Historical Marginal Win Score calculation process

If you read this blog you know that my latest project is an attempt to attribute wins and losses to players who participated in the NBA in the 1960s. People have asked me how I am calculating Marginal Win Scores for players from the 1960s when I the NBA did not then keep some of the key statistics necessary to the MWS formula, namely individual steals, turnovers, and blocks, and all Opponent Statistics.

Essentially, I do so by using the statistics of today to estimate the missing statistics of yesterday.  Here is my procedure.

First, I “position” each player according to likely defensive assignments. I do this by considering a mix of height and weight. I have found this task rather more difficult for players of the ’60s. The ’60s are filled with players who would be too small to play their designated positions today, or who are very close in height and weight, which makes it difficult to position them. For instance, Jerry West was 6’2” and 175 pounds in his playing days.  West was generally considered a point guard. His backcourt mate in the late 1960s was Gail Goodrich, who stood 6’1” and weighed 170 pounds.  Goodrich was generally considered a shooting guard. But, if the two were matched against, say, the Jones boys from Boston, with SG Sam Jones being 6’4” and 200 lbs and PG KC being 6’1” and 170, I am almost certain West would guard Sam Jones and Goodrich would guard KC. Thus if the two are on the court I am inclined to position West as a SG, but its such a tough call.

Alright, once I have positioned the players, I then estimate their steals, turnovers, and blocks.  I estimate these numbers based upon: historical per minute averages for the position played, physical profile, and a crude “similarity scoring system”.  It works fairly well.  Despite the substantially larger number of possessions per game in the 1960s, I am nevertheless arriving at NBA Team Win Score averages that are consistently in line with the 43.75 average we see today. The key is the turnovers. I believe the turnover numbers in the 1960s were most likely staggering. Throughout the known statistical era, in both the ABA and NBA, turnovers have equaled roughly 13.7% of the following player total: FGAs + .5FTAs + Assists + Turnovers. If we apply this formula to Wilt Chamberlain’s known statistics from the 1965-66 season, for instance, we arrive at the near record turnover total of 426. Such a total would be unthinkably bad today.  In fact, it would surpass the modern record of 422 set by George McGinnis. Nevertheless, I believe that total and others I calculated accurately reflect the likely number of turnovers produced per “at risk” possession in the faster paced game of yesterday.  In order to believe otherwise, you have to believe that the players of the 1960s were somehow able to play at a breakneck speed and still produce a lower percentage of turnovers per possession than the percentage produced by every other subsequent era. There’s no chance that can be true.  In fact, if I were betting I would take the “over” on my turnover estimates, as mindboggling as some of them are to the modern eye.  Go back on Youtube and look at the ballhandling of the 60s. Its rudimentary.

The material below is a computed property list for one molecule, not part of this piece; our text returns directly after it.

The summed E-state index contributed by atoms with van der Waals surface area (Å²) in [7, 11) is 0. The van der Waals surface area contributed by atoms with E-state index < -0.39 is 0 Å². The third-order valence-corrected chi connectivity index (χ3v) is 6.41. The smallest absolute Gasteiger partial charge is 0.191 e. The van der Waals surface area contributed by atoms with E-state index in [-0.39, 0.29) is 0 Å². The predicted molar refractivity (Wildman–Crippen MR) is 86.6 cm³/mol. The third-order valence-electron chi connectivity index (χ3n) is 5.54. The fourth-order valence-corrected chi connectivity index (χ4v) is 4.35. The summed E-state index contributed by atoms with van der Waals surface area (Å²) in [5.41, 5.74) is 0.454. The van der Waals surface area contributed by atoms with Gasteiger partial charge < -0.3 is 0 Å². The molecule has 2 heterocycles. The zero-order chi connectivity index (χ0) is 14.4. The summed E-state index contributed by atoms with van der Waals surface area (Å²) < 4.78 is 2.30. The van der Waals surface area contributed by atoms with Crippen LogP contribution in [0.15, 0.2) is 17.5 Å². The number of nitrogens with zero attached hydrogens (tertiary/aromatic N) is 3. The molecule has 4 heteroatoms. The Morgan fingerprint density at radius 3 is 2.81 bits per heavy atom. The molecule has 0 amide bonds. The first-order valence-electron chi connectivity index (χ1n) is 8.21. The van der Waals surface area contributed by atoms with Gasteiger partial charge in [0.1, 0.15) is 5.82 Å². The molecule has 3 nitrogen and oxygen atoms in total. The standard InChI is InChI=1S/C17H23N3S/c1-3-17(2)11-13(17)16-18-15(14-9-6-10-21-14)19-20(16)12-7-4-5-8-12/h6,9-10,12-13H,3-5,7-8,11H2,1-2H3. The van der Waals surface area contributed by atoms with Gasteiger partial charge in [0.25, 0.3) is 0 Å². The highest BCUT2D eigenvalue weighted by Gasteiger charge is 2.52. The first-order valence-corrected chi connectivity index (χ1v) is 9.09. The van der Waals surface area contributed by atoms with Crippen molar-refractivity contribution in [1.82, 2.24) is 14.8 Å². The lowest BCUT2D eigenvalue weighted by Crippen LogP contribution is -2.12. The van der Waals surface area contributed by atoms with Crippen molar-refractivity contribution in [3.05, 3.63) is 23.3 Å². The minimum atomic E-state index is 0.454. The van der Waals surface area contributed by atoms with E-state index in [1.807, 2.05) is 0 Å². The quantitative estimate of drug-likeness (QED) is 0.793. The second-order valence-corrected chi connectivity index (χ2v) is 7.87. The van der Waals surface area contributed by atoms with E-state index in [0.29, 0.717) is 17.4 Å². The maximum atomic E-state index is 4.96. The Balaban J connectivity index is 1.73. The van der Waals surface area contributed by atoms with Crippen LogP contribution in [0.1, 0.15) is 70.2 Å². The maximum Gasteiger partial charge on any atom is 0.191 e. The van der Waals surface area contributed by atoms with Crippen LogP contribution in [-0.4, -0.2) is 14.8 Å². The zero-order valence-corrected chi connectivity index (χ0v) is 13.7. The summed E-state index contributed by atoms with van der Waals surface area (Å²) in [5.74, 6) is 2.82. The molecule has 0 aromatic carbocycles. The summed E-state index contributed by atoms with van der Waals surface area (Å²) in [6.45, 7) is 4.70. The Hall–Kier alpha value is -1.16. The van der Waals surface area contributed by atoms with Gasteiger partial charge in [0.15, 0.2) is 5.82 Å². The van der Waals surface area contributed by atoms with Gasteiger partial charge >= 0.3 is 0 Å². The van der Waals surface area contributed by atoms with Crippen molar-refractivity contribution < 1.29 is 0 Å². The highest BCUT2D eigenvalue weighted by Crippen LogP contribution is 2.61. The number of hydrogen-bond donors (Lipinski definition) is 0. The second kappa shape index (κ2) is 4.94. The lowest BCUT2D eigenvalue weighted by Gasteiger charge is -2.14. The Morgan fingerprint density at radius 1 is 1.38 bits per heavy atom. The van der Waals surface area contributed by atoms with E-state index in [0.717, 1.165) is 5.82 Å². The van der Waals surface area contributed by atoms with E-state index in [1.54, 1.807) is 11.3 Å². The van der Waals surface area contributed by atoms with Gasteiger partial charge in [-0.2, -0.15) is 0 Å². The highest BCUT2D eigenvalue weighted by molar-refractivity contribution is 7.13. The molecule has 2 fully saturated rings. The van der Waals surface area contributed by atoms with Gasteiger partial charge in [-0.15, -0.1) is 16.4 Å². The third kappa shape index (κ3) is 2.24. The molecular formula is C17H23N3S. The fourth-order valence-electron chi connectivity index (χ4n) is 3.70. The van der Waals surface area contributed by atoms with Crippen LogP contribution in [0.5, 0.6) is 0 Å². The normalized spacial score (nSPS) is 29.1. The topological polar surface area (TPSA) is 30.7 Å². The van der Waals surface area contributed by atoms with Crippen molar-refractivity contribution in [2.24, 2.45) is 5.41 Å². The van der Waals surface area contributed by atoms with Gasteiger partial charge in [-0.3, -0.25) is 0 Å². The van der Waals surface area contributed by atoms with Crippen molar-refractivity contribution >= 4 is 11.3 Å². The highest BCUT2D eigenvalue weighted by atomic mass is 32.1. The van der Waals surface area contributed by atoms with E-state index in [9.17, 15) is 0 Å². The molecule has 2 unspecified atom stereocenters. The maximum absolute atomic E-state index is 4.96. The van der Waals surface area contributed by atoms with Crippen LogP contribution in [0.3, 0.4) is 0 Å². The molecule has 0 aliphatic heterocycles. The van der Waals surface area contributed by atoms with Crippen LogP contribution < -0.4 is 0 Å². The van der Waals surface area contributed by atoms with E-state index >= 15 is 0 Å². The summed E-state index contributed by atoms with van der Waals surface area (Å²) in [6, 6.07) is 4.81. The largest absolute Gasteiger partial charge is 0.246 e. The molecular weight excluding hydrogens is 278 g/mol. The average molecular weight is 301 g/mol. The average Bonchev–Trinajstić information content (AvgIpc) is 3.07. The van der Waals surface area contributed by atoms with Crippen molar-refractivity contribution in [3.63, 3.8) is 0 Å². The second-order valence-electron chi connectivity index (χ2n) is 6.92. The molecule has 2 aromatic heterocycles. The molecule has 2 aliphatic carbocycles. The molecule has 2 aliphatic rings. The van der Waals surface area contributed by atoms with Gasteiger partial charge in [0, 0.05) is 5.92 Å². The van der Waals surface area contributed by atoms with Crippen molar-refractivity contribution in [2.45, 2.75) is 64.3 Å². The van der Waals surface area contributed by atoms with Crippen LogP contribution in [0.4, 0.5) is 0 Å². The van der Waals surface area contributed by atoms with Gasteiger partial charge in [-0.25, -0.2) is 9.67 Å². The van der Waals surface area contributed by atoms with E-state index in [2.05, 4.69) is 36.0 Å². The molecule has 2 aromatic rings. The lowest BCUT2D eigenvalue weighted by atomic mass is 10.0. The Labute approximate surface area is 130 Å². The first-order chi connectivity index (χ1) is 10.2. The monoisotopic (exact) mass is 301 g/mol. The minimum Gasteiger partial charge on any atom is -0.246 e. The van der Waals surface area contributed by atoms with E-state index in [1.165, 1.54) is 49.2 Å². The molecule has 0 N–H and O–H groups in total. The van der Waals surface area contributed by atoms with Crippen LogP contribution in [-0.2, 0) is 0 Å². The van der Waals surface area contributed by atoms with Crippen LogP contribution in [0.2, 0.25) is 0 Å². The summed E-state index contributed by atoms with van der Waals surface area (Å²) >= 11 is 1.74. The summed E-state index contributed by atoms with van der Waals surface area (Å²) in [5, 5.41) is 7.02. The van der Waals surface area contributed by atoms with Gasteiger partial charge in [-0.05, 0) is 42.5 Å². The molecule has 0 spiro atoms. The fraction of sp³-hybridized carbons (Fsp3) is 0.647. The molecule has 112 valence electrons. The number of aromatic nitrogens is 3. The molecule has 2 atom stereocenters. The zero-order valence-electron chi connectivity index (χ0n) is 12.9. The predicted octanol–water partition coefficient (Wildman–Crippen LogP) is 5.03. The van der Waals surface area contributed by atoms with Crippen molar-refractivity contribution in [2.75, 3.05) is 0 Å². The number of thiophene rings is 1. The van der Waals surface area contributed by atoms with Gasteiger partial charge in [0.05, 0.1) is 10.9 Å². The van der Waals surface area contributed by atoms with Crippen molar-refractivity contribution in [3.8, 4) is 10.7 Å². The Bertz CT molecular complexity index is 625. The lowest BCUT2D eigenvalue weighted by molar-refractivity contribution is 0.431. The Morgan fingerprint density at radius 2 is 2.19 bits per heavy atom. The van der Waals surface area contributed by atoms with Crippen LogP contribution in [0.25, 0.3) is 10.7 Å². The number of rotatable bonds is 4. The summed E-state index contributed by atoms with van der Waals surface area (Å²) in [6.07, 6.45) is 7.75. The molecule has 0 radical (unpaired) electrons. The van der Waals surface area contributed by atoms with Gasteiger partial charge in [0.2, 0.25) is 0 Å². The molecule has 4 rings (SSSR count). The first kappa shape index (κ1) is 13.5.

Once I have positioned the players and estimated their missing individual numbers, I calculate each player’s Win Score per 48, and from that data I then calculate positional Win Score averages for the entire NBA.  I then calculate the average Win Score distribution per position. In general, the 60s featured higher Win Scores for centers and small forwards, and lower Win Scores for point guards and shooting guards. This is due to the lack of a three point shot, and the faster pace of the game.

Once all that is done, I calculate each team’s “Team Win Score” average and then, based upon the team’s Pythagorean win total for the season, I estimate what their Opponent Win Score average must have been (Team MWS win totals and Team Pythagorean win totals are strongly correlated). Once I have done that, I then distribute the Opponent Win Score to each position using the positional average posted by the rest of the NBA. I then slightly tier the averages within the given position.

After that is done, I distribute Opponent Win Score to each player and calculate their Wins and Losses in the same manner I do for a player of today.

To gauge accuracy, I used the Historical Marginal Win Score process to calculate wins and losses from several teams of the 2010-11 season. I compared the results I got against the results using known data. The results were surprisingly close. The error factor was about 11%.

Thus I am confident the metric produces accurate pictures of player production in the 1960s.  By doing so, it opens the door on an important era in the game of basketball that frankly I knew little about. That’s why I have undertaken my project.

I will post 1965-66 numbers tomorrow.

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One Response to “Historical Marginal Win Score calculation process”

  1. jbrett Says:

    Ty, I’m no expert, but your process seems sensible to me. Regarding the astronomical turnover numbers, I’m thinking of a comment Keith Jackson made–yes, that Keith Jackson–during the broadcast of the 1972 All-Star Game: “Jerry West is averaging just under ten steals per game this season.” Ten? TEN?

    I’m curious where he got the number, obviously, and I’m willing to believe my all-time favorite player was a defensive wizard beyond measure. But I’m mainly thinking that every steal for one player is a turnover for someone else. If that stat–which no one even blinked at during the broadcast, by the way–was at all accurate, then turnovers HAD to be off the charts.

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